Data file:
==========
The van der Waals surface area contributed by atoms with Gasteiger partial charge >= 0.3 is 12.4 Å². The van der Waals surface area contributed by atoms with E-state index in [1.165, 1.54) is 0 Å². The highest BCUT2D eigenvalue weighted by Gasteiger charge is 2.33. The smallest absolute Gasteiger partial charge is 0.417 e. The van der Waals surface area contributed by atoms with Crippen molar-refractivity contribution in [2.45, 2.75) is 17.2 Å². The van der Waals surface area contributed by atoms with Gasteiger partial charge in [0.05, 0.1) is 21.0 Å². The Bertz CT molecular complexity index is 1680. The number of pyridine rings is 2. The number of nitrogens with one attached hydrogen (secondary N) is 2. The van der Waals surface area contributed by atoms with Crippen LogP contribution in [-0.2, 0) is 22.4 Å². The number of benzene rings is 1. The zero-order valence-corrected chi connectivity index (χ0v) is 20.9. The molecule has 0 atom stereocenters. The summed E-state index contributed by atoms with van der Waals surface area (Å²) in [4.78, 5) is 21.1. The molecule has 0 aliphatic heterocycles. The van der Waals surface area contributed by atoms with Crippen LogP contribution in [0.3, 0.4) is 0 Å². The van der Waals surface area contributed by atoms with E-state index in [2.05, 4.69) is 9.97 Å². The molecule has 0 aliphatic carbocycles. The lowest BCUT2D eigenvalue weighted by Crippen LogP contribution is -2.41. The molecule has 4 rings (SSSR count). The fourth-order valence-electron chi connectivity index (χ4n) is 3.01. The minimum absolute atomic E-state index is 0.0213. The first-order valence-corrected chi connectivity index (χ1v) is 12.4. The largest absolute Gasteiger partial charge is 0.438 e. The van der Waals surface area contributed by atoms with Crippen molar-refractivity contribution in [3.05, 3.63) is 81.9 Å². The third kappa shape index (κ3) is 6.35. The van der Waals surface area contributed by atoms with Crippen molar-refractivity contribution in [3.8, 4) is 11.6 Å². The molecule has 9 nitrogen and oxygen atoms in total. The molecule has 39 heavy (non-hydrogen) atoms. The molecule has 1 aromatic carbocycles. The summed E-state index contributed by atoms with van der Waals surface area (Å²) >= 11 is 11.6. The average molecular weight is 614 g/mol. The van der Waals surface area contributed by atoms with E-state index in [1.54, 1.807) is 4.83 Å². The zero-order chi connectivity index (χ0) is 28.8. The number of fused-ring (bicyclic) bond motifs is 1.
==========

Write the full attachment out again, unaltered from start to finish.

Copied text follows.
The van der Waals surface area contributed by atoms with Gasteiger partial charge >= 0.3 is 12.4 Å². The van der Waals surface area contributed by atoms with E-state index in [1.165, 1.54) is 0 Å². The highest BCUT2D eigenvalue weighted by Gasteiger charge is 2.33. The smallest absolute Gasteiger partial charge is 0.417 e. The van der Waals surface area contributed by atoms with Crippen molar-refractivity contribution in [2.45, 2.75) is 17.2 Å². The van der Waals surface area contributed by atoms with Gasteiger partial charge in [0.05, 0.1) is 21.0 Å². The Bertz CT molecular complexity index is 1680. The number of pyridine rings is 2. The number of nitrogens with one attached hydrogen (secondary N) is 2. The van der Waals surface area contributed by atoms with Crippen LogP contribution in [-0.2, 0) is 22.4 Å². The number of benzene rings is 1. The zero-order valence-corrected chi connectivity index (χ0v) is 20.9. The molecule has 0 atom stereocenters. The summed E-state index contributed by atoms with van der Waals surface area (Å²) in [4.78, 5) is 21.1. The molecule has 0 aliphatic heterocycles. The van der Waals surface area contributed by atoms with Crippen LogP contribution in [0.3, 0.4) is 0 Å². The van der Waals surface area contributed by atoms with E-state index in [2.05, 4.69) is 9.97 Å². The molecule has 0 aliphatic carbocycles. The lowest BCUT2D eigenvalue weighted by Crippen LogP contribution is -2.41. The molecule has 4 rings (SSSR count). The fourth-order valence-electron chi connectivity index (χ4n) is 3.01. The minimum absolute atomic E-state index is 0.0213. The first-order valence-corrected chi connectivity index (χ1v) is 12.4. The largest absolute Gasteiger partial charge is 0.438 e. The van der Waals surface area contributed by atoms with Crippen molar-refractivity contribution in [3.05, 3.63) is 81.9 Å². The third kappa shape index (κ3) is 6.35. The van der Waals surface area contributed by atoms with Crippen molar-refractivity contribution in [3.8, 4) is 11.6 Å². The molecule has 9 nitrogen and oxygen atoms in total. The molecule has 39 heavy (non-hydrogen) atoms. The molecule has 1 aromatic carbocycles. The summed E-state index contributed by atoms with van der Waals surface area (Å²) >= 11 is 11.6. The average molecular weight is 614 g/mol. The van der Waals surface area contributed by atoms with E-state index in [1.54, 1.807) is 4.83 Å². The zero-order chi connectivity index (χ0) is 28.8. The number of fused-ring (bicyclic) bond motifs is 1.